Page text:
A person of interest in the case of the New Year's Day transformation of the Hollywood Sign — which was altered to temporarily read "Hollyweed" — has been interviewed by detectives, police said today. The person could face a misdemeanor trespassing charge.
"There will be no arrest made, given that it's misdemeanor trespassing only," Los Angeles Police Department officer Liliana Preciado said.
Despite state law that mandates swift identification in cases of public interest, LAPD was not identifying the person interviewed, she said. According to LAPD Capt. Andrew Neiman, detectives were concealing the name under an exception to public-information law that allows cops to keep information under wraps when it could jeopardize an ongoing investigation.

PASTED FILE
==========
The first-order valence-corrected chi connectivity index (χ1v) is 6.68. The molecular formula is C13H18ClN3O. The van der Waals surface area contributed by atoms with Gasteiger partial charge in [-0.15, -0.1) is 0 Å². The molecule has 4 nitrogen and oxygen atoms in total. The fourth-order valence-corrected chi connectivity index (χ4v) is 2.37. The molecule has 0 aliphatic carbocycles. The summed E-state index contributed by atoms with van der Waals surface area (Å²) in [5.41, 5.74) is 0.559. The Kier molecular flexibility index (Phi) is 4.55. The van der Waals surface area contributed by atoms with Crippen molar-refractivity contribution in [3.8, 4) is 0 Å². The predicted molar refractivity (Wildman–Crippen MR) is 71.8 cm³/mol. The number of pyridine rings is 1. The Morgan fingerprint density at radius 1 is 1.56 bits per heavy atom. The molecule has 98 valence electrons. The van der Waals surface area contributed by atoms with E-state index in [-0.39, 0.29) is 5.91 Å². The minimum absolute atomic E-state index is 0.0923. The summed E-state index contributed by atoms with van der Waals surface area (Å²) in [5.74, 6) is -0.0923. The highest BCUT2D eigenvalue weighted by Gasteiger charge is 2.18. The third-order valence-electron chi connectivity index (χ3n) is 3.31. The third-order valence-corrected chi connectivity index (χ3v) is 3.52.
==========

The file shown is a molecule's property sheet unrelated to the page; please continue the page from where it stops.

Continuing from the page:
"I don't see why someone they interviewed would be exempt from disclosure," said attorney David Snyder, director of the First Amendment Coalition.
An artist named Zach Fernandez, who goes by jesushands on Instagram, told Vice that he and wife Sarah Fern were responsible for the prank, an apparent ode to a similar New Year's Day transformation of the sign in 1976. He said he dressed in camouflage and used sheets to transform the sign.
On Instagram Fernandez posted a photo of the "Hollyweed" Sign "in all its glory."
Though security cameras captured a figure on and around the sign Sunday morning, "All you see is a dark image," Neiman said.
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As for the possibility of a vandalism case, the captain said such a charge wouldn't fit the crime. "There was no permanent damage to the structure," he said.
The Hollywood Sign Trust, which manages the landmark, said after the incident that it would consider beefing up security. The sign was back to normal by late morning Sunday.